‘Hit-Monkey’: Hulu’s Series Is Senseless Violence with Low-Key Humor ⭐︎

“Hit-Monkey” won’t teach you anything about monkeys, being a hit man or even about the Yakuza or Japan. After viewing eight episodes, the first season seemed like a less than marvelous attempt for Marvel to culturally appropriate the Yakuza and exotic scenery.

I do know that monkeys don’t generally take out hits on people with automatic weapons. That part is pure fantasy, but one with research that is no deeper than an ant’s wading pool. “Hit-Monkey” is a leap into a violent, androcentric fantasy world of men, monkeys and mayhem in an exotic location. 

At this point Marvel doesn’t have a Japanese superhero, but it has a White guy (Italian American Fred Tatasciore ) voicing a Japanese monkey as the central and titular character of a series with a White man sidekick named Bryce (voiced by Jason Sudeikis). Marvel decided having a Japanese monkey as a hero is a better idea than having a humanoid hero from Japan or, in the case you view this as a buddy story, two White guys voicing the POV team. And there doesn’t seem to have been a lot of research into monkey behavior or movement, but this “Hit-Monkey” isn’t the smooth motion and tightly choreographed Marvel experience you’ll get in the Disney+ “What If.”

If you’re keeping a diversity tally, “What If” has Benedict Wong as Wong, Israel-born Natalie Portman as Jane Foster and Taika Waitit as Korg, but they are peripheral characters. The man made into a superhero by his trip to Nepal, Dr. Strange, where he studied in mystic arts from Asia under a non-Asian Ancient One is the key character in that series. 

The good part about the level of animation in “Hit-Monkey” is that there’s no reveling in the grotesque. A woman gets sawed in half lengthwise and you don’t have to worry about anatomically detailed  images being etched into your memory. There’s no lavish realism that celebrates this kind of killing. The person dies a blood death and the action moves on. 

The amount of research into Japan and the Yakuza seems to be negligible, too. What really makes no sense is that near the end of Season One, we learn that Bryce is from a family of lower economic status, doesn’t seem to have an education or any kind of linguistic talent. So I wondered just how he navigates the underworld of Japan well enough to be hired as a hit man? Japan has widespread romanization, but being able to read Japanese makes life easier.

By episode 8, we’ve already had enough English dialogue from the wise-cracking Bryce (whose pop culture references don’t wander into Japanese folklore, pop culture or anime) to understand that he doesn’t seem to know any Japanese. Most English-speaking people in Japan add common Japanese words or use non-verbal Japanese cues mixed with their English verbal and non-verbal forms of communication. This isn’t evident in Hulu’s “Hit Monkey.” So how did Bryce get around in Japan by himself? Of course, not even the supposedly Japanese characters include Japanese in their dialogue. 

Then there was the question about gun violence in Japan. 

What is a step forward for diversity is that the Japanese characters are voiced by people of similar descent. Yonsei Ally Maki plays a female Tokyo police officer. Shin Nisei Nobi Nakanishi plays her partner. Vietnamese hapa Olivia Munn voices Akiko Yokohama, the niece of the honest politician, Shinji Yokohama, who is voiced by George Takei.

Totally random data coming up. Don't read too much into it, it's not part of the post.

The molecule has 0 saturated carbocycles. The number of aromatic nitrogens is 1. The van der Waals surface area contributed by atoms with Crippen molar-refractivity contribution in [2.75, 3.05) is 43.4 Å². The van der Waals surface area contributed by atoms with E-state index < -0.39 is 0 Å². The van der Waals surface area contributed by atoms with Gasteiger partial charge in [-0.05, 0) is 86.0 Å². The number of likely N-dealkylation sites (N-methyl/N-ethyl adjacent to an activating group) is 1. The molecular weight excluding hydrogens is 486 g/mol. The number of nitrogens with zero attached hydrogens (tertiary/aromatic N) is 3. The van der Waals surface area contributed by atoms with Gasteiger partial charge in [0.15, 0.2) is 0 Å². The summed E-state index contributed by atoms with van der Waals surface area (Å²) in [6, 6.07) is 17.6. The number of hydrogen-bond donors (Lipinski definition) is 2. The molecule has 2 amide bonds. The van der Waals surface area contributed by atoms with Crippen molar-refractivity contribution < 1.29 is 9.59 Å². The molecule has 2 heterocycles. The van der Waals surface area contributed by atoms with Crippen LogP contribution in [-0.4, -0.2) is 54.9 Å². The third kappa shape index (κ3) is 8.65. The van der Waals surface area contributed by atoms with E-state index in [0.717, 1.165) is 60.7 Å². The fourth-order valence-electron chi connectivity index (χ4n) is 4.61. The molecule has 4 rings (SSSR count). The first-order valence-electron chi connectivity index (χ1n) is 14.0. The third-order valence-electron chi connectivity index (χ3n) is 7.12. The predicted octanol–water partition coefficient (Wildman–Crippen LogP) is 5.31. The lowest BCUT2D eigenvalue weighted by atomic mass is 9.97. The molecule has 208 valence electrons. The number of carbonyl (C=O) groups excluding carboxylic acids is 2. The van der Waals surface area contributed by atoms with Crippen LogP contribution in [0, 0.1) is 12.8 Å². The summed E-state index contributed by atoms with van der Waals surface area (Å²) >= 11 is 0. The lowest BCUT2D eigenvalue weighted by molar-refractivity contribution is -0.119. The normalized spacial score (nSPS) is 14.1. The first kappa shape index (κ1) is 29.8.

Lady Bullseye/Maki Matsumoto is voiced by Japanese hapa Reiko Aylesworth. 

“Hit-Monkey” is not recommended for young children and won’t satisfy your anime devotion. If you don’t mind mindless violence, some of which is committed by a monkey, this might be your thing. But if you like monkeys, you’d be better served watching a National Geographic special. 

“Hit-Monkey” is more of a culture-grab to use the Yakuza and Japan as a background for a violent, exotic adventure than a look into a culture as a starting point for a fantastic fusion fantasy. “Hit-Monkey” was released on November 17th on Hulu. 

Season 1, Episode 1: Pilot

After a high-profile political assassination goes sideways, an injured hitman hides out among a tribe of snow monkeys in the mountains of Japan.

Season 1, Episode 2: Bright Lights, Big City

Monkey and Bryce arrive in Tokyo seeking revenge, but will the differences in their style doom the mission before it even begins?

Season 1, Episode 3: Legend of the Drunken Monkey

Monkey and Bryce investigate the evil General Kato. The trail leads to an underground casino where Monkey embraces the vices of the human world while struggling to continue his mission. 

Season 1, Episode 4: The Code

Monkey and Bryce break into a prison to hunt a mysterious villain known as The Accountant and Monkey squares off against the prison’s most dangerous inmate.

Season 1, Episode 5: Run Monkey Run

After the Yakuza put a price on Monkey’s head, he and Bryce must face off against a who’s who of the city’s most colorful assassins, and their greatest foe of all: Bryce’s ego.

Season 1, Episode 6: The Long Goodbye

Monkey and Bryce’s powerful target releases an army of doubles to throw them off his scent as Bryce tries to make peace with his past.

Season 1, Episode 7: Sayonara Monkey

After battling their toughest foe yet, Monkey and Bryce’s partnership finally comes apart at the seams.

Season 1, Episode 8: Home Sweet Home

Ditching Bryce, Monkey returns to his old hot springs and attempts to join a new tribe. Meanwhile, Bryce is forced to relieve the events that thrust him down the path of assassin hood. 


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